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U.S. Department of Transportation U.S. Department of Transportation Icon United States Department of Transportation United States Department of Transportation

Federal Exhaust Emission Certification Standards for Newly Manufactured Gasoline- and Diesel-Powered Light-Duty Vehicles

(Grams per mile)

Embedded Dataset Excel:

Dataset Excel:

table_04_30q111_1.xlsx (15.88 KB)


KEY: CO = carbon monoxide; CVS = constant volume sampler; HC = hydrocarbons; NMHC = non-methane hydrocarbons; NMOG = nonmethane organic gases; NOx = nitrogen oxides.

a The test procedure for measuring exhaust emissions has changed several times over the course of vehicle emissions regulations.  The 7-mode procedure was used through model year 1971 and was replaced by the CVS-72 procedure beginning in model year 1972.  The CVS-75 procedure became the test procedure as of model year 1975.  While it may appear that the total HC and CO standards were relaxed in 1972-74, these standards were actually more stringent due to the more stringent nature of the CVS-72 test procedure.  Additional standards for CO and composite standards for NMHC and NOx tested under the new Supplemental Federal Test Procedure will be phased-in beginning with model year 2000; these standards are not shown in this table.

b All emissions standards must be met for a useful life of 5 years/50,000 miles.  Beginning with model year 1994, a second set of emissions standards must also be met for a full useful life of 10 years/100,000 miles; these standards are shown in parentheses. Tier 1 exhaust standards were phased-in during 1994-96 at a rate of 40%, 80%, and 100%, respectively.

c The cold CO emissions standard is measured at 20 0F (rather than 75 0F) and is applicable for a 5-year/50,000-mile useful life.

d The "Prior to control" column reports emissions estimates of a typical newly manufactured car in the years before exhaust emissions certification standards were implemented.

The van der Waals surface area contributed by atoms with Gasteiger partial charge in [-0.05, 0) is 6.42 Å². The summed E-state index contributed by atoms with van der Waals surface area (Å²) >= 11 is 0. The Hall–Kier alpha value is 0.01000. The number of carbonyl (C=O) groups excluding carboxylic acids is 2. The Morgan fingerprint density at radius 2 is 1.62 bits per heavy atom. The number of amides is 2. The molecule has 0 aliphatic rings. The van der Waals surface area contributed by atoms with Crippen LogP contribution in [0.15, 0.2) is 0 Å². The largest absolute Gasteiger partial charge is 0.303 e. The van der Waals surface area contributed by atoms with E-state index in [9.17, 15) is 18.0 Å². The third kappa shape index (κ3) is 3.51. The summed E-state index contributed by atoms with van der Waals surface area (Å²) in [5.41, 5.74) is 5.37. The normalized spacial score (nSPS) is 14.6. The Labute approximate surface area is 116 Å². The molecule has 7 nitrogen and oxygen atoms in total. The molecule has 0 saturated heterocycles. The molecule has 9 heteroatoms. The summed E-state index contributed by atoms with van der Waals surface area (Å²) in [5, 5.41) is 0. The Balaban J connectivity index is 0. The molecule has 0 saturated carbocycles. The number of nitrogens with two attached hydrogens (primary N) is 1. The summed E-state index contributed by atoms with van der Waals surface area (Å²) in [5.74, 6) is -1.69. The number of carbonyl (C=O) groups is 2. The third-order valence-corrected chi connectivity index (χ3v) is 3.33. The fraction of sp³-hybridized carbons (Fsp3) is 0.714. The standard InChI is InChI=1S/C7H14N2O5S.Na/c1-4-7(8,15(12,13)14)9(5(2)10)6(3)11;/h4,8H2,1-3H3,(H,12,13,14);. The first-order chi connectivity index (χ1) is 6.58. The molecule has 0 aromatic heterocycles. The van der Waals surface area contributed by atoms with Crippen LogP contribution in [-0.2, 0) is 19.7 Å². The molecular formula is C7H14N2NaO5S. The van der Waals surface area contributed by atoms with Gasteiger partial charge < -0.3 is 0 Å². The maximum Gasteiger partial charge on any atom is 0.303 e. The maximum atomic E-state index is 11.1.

e No estimate available.

f Manufacturers can opt to certify vehicles for a full useful life of 15 years/150,000 miles and have either 1) intermediate useful life standards waived or 2) receive additional NOx credits.

g In 1968-69, exhaust emissions standards were issued in parts per million rather than grams per mile and are, therefore, incompatible with this table.

h No standard has been set.

I The term "tier" refers to a level of standards and is associated with specific years.  Interim Tier 2 refers to an intermediate level of standards that move manufacturers toward compliance with Tier 2 standards.   Interim Tier 2 and Tier 2 standards are established as "bins."  Each bin is a set of standards for NOx, CO, NMOG, formaldehyde, and particulate matter; HC and NMHC standards are dropped for Tier 2 and Interim Tier 2.  Manufacturers may certify any given vehicle family to any of the bins available for that vehicle class as long as the resulting sales-weight corporate average NOx standard is met for the full useful life of the vehicle.  The Tier 2 corporate average NOx standard is 0.07 grams/mile.  Interim corporate-based average NOx standards are based on vehicle type.  The interim sales-weighted average for light-duty vehicles (LDVs) is 9.3 grams/mile.  For LDVs, Tier 2 standards will be phased in at a rate of 25% in 2004, 50% in 2005, 75% in 2006, and 100% in 2007.  During this period, all LDVs not meeting the Tier 2 standards must meet Interim Tier 2 standards.


40 CFR 86, Subpart A (July 1, 2000).

Federal Register, Vol. 65, No. 28, pp. 6851-6858.